Sexual Harassment: In NYS, the Secret’s Largely Out of the Bag

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As you may already know, New York State made some big changes to its sexual harassment laws this year. You can read more about those changes here.

One of the new changes prohibits mandatory arbitration of sexual harassment claims. This means employers can’t automatically avoid court by requiring these kinds of claims to be privately arbitrated. Another change is that State law now bars most non-disclosure agreements.

Employers often use non-disclosure provisions to settle sexual harassment claims because confidentiality – that is, keeping the resolution out of the public eye – has significant value to most companies. Starting soon, however, non-disclosure provisions can’t be used without certain requirements being fulfilled.

Effective July 11, 2018, a New York employer can’t automatically include confidentiality in a sexual harassment settlement agreement unless:

  1. The claimant prefers confidentiality;
  2. The claimant was given at least 21 days to consider the settlement agreement’s confidentiality language; and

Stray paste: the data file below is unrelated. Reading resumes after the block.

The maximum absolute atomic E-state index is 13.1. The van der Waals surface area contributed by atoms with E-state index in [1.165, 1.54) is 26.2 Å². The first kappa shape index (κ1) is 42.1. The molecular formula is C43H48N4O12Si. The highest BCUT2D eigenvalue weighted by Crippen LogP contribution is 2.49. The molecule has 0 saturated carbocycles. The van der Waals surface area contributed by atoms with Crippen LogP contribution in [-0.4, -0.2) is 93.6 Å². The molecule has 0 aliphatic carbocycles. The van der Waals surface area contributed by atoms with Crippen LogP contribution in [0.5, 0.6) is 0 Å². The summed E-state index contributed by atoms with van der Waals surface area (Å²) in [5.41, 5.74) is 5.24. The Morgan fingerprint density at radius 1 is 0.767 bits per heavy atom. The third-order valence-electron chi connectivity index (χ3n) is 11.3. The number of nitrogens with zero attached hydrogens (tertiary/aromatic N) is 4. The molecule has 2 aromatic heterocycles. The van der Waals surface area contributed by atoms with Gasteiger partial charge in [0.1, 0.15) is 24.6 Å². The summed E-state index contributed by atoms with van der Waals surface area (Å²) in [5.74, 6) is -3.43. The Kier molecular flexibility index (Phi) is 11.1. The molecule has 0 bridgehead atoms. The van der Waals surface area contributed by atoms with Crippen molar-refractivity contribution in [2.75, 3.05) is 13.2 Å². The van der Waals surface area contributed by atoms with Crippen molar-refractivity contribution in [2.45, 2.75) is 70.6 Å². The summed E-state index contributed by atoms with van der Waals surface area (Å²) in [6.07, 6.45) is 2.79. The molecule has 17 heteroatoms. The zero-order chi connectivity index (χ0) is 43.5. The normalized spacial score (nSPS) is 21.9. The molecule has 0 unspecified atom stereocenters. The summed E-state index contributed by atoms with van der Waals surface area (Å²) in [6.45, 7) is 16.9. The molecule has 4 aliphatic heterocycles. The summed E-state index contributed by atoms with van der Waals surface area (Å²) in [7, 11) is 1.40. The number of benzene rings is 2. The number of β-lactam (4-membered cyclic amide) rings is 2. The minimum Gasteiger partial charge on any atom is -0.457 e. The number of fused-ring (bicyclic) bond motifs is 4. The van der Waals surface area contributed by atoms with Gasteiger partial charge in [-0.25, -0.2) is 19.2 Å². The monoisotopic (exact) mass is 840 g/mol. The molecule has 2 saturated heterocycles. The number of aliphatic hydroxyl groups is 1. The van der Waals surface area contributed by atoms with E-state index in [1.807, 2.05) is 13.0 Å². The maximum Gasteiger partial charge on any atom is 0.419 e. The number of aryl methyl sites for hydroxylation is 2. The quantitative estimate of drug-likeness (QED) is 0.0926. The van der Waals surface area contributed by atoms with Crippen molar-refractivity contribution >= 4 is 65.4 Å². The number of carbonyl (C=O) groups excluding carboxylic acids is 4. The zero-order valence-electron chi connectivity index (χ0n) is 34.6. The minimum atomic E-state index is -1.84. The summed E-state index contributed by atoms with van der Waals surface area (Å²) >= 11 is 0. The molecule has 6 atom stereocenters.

3. After signing off, the claimant was given an additional seven days to revoke the agreement, that is, to change her mind.

Is there any silver lining for employers? Well, for now, these changes only impact sexual harassment claims. At this time they don’t apply to claims of harassment and discrimination that are made on any other grounds.

As July 11th fast approaches, employers facing a claim of sexual harassment should work with competent counsel to ensure their rights are protected, including options surrounding the settlement of sexual harassment claims as well as language used around arbitration for employment-related claims.

If you’re a New York employer facing a claim of harassment or discrimination, the attorneys at The Coppola Firm can help.

Lisa Coppola

Written by Lisa Coppola

Founder of The Coppola Firm

Lisa A. Coppola, Esq. understands the challenges her clients face, whether they’re starting a new business, taking their existing operations in a new direction, or facing a claim or threat.

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